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Development of e-Procurement in the European Union (Green Paper)

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Development of e-Procurement in the European Union (Green Paper)

The Commission's research suggests that less than 5% of procurement budgets in the Member States are awarded through electronic systems. In the context of promoting e-government, the Commission wishes to encourage e-Procurement. This Green Paper thus forms a first step towards an examination of existing EU provisions on public procurement. It is to be followed by a second Green Paper on the modernisation of these provisions.

ACT

Green Paper from the European Commission of 18 October 2010 on expanding the use of e-Procurement in the EU [COM(2010) 571 final – Not published in the Official Journal].

SUMMARY

This Green Paper launches a consultation on e-Procurement.

Aim of the Green Paper

The objective of the consultation launched by this Green Paper is to encourage the dematerialisation of procedures for the awarding of public works contracts, public supply contracts and public service contracts. This includes replacing paper-based procedures by electronic procedures for all or a certain amount of the communications and transactions.

This computerisation process should include the following stages:

  • publication of tender notices;
  • provision of tender documents;
  • submission of tenders;
  • evaluation;
  • award;
  • ordering;
  • invoicing;
  • payment.

Benefits of e-Procurement procedures

The European Commission considers that e-Procurement procedures will enable:

  • accessibility and market transparency to be strengthened;
  • administrative costs to be reduced;
  • purchasing procedures to be reviewed and rationalised;
  • the potential for integration of European Union (EU) procurement markets to be improved.

Existing initiatives facilitating e-procurement procedures

Directives 2004/17/EC and 2004/18/EC have already been amended to facilitate electronic processing in public procurement, and the adoption of appropriate techniques and tools.

In 2004, the European Commission conceived an Action Plan for e-Procurement. This Action Plan assisted Member States in transposing the new legal framework, in particular through an interpretative document and studies aimed at identifying the functional requirements to be applied and explaining the new concepts. In addition, the Action Plan promoted the creation of a common infrastructure for the electronic publication of tender notices, “TED” (Tenders Electronic Daily) and a Common Procurement Vocabulary (CPV) in all official languages of the Union.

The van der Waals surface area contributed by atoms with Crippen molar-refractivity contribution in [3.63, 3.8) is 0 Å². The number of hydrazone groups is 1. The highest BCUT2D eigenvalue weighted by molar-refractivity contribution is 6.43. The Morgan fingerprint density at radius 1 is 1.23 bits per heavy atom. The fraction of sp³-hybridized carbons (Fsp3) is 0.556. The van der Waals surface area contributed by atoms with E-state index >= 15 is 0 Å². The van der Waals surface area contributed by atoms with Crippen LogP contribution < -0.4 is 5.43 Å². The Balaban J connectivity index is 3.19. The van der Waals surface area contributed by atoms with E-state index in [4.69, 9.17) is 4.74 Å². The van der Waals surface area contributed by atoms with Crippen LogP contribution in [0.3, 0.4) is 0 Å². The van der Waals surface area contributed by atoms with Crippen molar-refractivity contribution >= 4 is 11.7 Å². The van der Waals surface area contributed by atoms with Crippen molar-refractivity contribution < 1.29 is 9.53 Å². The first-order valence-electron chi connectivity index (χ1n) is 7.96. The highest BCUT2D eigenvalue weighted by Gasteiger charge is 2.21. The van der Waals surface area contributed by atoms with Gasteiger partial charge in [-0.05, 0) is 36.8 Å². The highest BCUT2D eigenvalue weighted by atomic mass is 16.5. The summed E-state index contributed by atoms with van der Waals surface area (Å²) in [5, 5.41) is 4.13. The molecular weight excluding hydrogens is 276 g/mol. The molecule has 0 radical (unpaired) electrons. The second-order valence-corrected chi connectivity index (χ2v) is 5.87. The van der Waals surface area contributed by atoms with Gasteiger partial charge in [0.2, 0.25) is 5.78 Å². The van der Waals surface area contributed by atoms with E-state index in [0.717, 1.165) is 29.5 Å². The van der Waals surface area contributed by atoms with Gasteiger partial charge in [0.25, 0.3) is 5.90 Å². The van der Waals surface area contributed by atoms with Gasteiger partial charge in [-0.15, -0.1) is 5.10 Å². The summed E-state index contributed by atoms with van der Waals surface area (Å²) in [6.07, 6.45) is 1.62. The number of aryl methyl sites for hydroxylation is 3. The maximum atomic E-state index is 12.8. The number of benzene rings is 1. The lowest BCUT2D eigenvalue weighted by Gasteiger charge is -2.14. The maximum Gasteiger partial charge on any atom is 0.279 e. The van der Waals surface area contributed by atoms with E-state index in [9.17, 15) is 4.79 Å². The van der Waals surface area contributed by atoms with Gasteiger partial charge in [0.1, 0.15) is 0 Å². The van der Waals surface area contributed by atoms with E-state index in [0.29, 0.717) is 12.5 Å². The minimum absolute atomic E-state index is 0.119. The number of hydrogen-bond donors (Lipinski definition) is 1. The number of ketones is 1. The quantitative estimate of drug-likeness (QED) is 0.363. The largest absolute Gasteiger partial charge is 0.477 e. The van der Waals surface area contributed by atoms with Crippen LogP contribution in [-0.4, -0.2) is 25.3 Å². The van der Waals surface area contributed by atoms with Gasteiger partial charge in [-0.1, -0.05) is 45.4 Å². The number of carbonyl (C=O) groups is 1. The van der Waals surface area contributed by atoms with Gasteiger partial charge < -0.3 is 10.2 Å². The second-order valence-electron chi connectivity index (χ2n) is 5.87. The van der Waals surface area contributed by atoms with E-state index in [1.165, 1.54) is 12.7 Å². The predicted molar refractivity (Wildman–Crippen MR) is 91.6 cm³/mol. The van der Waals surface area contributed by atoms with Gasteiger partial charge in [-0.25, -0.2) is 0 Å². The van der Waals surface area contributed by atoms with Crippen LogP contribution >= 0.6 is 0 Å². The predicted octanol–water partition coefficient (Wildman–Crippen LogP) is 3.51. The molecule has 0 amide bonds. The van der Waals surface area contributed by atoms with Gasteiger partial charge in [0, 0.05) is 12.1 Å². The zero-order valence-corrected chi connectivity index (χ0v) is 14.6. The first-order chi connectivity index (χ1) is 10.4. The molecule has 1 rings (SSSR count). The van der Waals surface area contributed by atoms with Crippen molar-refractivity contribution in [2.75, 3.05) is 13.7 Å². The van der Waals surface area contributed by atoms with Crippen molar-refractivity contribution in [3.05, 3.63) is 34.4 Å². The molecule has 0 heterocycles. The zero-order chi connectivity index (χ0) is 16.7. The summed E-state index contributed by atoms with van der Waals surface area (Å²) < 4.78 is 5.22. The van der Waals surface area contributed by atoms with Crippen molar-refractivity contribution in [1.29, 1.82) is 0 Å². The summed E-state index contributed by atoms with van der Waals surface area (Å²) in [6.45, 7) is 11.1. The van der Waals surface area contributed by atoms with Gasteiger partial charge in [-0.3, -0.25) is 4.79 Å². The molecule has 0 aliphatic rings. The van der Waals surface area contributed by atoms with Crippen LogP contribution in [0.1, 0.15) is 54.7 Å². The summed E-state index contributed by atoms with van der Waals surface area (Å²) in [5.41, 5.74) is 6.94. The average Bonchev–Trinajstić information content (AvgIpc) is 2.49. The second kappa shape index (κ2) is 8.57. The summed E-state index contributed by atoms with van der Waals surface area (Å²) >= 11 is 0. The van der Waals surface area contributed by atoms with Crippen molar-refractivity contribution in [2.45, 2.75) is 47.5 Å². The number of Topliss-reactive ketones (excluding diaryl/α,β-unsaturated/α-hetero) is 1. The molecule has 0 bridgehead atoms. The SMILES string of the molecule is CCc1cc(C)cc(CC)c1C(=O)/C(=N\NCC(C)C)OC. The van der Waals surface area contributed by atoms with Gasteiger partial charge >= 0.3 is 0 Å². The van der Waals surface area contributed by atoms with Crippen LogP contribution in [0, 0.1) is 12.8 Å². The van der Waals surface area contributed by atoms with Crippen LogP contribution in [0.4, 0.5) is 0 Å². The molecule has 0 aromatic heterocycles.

The European Commission has also put in place the following practical tools:

  • PEPPOL : a cross-border pilot project the aim of which is to offer standards-based infrastructure and services at European level, based on the exchange of structured documents between suppliers and buyers (e-Catalogues, e-Ordering and e-Invoicing);
  • e-CERTIS : an online information tool which provides information on the different certificates and attestations frequently requested in procurement procedures;
  • Open e-PRIOR : a European Commission platform enabling e-Ordering and e-Invoicing to be used.

Barriers to be overcome

Most obstacles hindering e-Procurement are interrelated. Comprehensive action should therefore be conducted in order to combat:

  • the lack of motivation on the part of contracting authorities and suppliers due to the cost of reorganising their internal systems;
  • the lack of standards in e-Procurement processes;
  • the lack of means to facilitate mutual recognition of national electronic solutions;
  • the cost of bidder identification techniques;
  • the different speeds of Member States’ transitions to e-Procurement.

The role of the EU in promoting e-Procurement

The EU must respect the decentralised nature of procurement procedures. At national or regional level, contracting authorities have the choice as to whether to use electronic or other communication methods for procurement above the thresholds laid down by European procurement directives.

The EU may act at different levels to encourage e-Procurement:

  • facilitating the accessibility of procurement, in particular cross-border participation, by proposing an appropriate and flexible legal framework;
  • accelerating take-up of e-Procurement by helping Member States to introduce certain obligations either generally or for designated purchases;
  • participate in putting in place building blocks for standardised and interoperable e-Procurement infrastructure;
  • promoting the exchange of best practice in benchmarking and monitoring;
  • developing co-operation initiatives at international level. The Commission has already been working on the Agreement on Government Procurement (GPA), and with the United Nations Commission on International Trade Law (UNCITRAL).

Consultation deadline

The Commission invites all parties involved in developing e-Procurement in Europe to reply to this consultation by 31 January 2011.

See also

Last updated: 06.12.2010

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